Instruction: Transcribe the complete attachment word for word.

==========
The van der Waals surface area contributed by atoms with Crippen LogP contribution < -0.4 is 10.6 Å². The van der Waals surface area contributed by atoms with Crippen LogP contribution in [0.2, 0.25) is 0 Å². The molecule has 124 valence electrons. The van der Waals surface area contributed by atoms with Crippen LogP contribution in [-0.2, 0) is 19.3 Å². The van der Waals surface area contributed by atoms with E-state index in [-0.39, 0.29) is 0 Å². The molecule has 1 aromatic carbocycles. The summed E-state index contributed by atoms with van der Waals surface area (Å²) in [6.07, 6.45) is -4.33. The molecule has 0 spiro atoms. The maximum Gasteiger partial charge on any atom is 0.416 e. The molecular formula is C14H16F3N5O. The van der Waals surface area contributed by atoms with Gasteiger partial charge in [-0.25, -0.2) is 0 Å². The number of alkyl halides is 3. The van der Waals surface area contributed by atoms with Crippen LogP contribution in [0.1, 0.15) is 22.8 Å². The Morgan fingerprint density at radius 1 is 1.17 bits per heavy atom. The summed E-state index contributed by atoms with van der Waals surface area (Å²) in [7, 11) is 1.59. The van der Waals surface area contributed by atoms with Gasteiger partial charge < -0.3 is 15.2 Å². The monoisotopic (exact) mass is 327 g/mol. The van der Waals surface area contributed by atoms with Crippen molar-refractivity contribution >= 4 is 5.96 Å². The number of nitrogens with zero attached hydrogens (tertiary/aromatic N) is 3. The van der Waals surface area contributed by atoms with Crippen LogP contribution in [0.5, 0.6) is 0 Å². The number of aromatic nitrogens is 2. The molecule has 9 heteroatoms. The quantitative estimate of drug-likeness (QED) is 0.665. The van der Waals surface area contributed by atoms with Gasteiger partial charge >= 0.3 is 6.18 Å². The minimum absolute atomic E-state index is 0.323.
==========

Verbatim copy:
The van der Waals surface area contributed by atoms with Crippen LogP contribution < -0.4 is 10.6 Å². The van der Waals surface area contributed by atoms with Crippen LogP contribution in [0.2, 0.25) is 0 Å². The molecule has 124 valence electrons. The van der Waals surface area contributed by atoms with Crippen LogP contribution in [-0.2, 0) is 19.3 Å². The van der Waals surface area contributed by atoms with E-state index in [-0.39, 0.29) is 0 Å². The molecule has 1 aromatic carbocycles. The summed E-state index contributed by atoms with van der Waals surface area (Å²) in [6.07, 6.45) is -4.33. The molecule has 0 spiro atoms. The maximum Gasteiger partial charge on any atom is 0.416 e. The molecular formula is C14H16F3N5O. The van der Waals surface area contributed by atoms with Gasteiger partial charge in [-0.25, -0.2) is 0 Å². The number of alkyl halides is 3. The van der Waals surface area contributed by atoms with Crippen LogP contribution in [0.1, 0.15) is 22.8 Å². The Morgan fingerprint density at radius 1 is 1.17 bits per heavy atom. The summed E-state index contributed by atoms with van der Waals surface area (Å²) in [7, 11) is 1.59. The van der Waals surface area contributed by atoms with Gasteiger partial charge < -0.3 is 15.2 Å². The monoisotopic (exact) mass is 327 g/mol. The van der Waals surface area contributed by atoms with Crippen molar-refractivity contribution >= 4 is 5.96 Å². The number of nitrogens with zero attached hydrogens (tertiary/aromatic N) is 3. The van der Waals surface area contributed by atoms with Crippen LogP contribution in [0.5, 0.6) is 0 Å². The number of aromatic nitrogens is 2. The molecule has 9 heteroatoms. The quantitative estimate of drug-likeness (QED) is 0.665. The van der Waals surface area contributed by atoms with Gasteiger partial charge >= 0.3 is 6.18 Å². The minimum absolute atomic E-state index is 0.323.